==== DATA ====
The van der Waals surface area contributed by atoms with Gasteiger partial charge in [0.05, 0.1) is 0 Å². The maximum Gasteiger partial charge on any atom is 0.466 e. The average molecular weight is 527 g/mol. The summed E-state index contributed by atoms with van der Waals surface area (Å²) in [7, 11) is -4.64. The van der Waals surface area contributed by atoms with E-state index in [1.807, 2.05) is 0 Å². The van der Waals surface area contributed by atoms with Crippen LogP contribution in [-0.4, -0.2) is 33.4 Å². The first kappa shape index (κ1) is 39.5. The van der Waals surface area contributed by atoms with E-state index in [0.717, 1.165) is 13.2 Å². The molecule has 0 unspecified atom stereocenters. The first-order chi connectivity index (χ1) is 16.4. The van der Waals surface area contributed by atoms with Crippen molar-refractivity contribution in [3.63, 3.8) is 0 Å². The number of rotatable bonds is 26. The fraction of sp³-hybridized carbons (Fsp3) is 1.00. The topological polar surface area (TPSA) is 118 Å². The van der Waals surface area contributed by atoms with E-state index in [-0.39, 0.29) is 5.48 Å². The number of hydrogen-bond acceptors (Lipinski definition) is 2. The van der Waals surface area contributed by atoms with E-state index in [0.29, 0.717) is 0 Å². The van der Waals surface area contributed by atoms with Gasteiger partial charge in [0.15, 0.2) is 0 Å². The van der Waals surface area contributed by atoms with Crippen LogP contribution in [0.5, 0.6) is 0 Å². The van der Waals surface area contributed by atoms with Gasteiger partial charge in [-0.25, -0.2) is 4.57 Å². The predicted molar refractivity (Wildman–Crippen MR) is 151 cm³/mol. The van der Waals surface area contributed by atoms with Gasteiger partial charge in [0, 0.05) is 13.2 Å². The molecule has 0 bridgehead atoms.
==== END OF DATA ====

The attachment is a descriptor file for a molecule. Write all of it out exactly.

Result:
The van der Waals surface area contributed by atoms with Gasteiger partial charge in [0.05, 0.1) is 0 Å². The maximum Gasteiger partial charge on any atom is 0.466 e. The average molecular weight is 527 g/mol. The summed E-state index contributed by atoms with van der Waals surface area (Å²) in [7, 11) is -4.64. The van der Waals surface area contributed by atoms with E-state index in [1.807, 2.05) is 0 Å². The van der Waals surface area contributed by atoms with Crippen LogP contribution in [-0.4, -0.2) is 33.4 Å². The first kappa shape index (κ1) is 39.5. The van der Waals surface area contributed by atoms with E-state index in [0.717, 1.165) is 13.2 Å². The molecule has 0 unspecified atom stereocenters. The first-order chi connectivity index (χ1) is 16.4. The van der Waals surface area contributed by atoms with Crippen molar-refractivity contribution in [3.63, 3.8) is 0 Å². The number of rotatable bonds is 26. The fraction of sp³-hybridized carbons (Fsp3) is 1.00. The topological polar surface area (TPSA) is 118 Å². The van der Waals surface area contributed by atoms with E-state index in [-0.39, 0.29) is 5.48 Å². The number of hydrogen-bond acceptors (Lipinski definition) is 2. The van der Waals surface area contributed by atoms with E-state index in [0.29, 0.717) is 0 Å². The van der Waals surface area contributed by atoms with Gasteiger partial charge in [0.15, 0.2) is 0 Å². The van der Waals surface area contributed by atoms with Crippen LogP contribution in [0.5, 0.6) is 0 Å². The van der Waals surface area contributed by atoms with Gasteiger partial charge in [-0.25, -0.2) is 4.57 Å². The predicted molar refractivity (Wildman–Crippen MR) is 151 cm³/mol. The van der Waals surface area contributed by atoms with Gasteiger partial charge in [0, 0.05) is 13.2 Å². The molecule has 0 bridgehead atoms.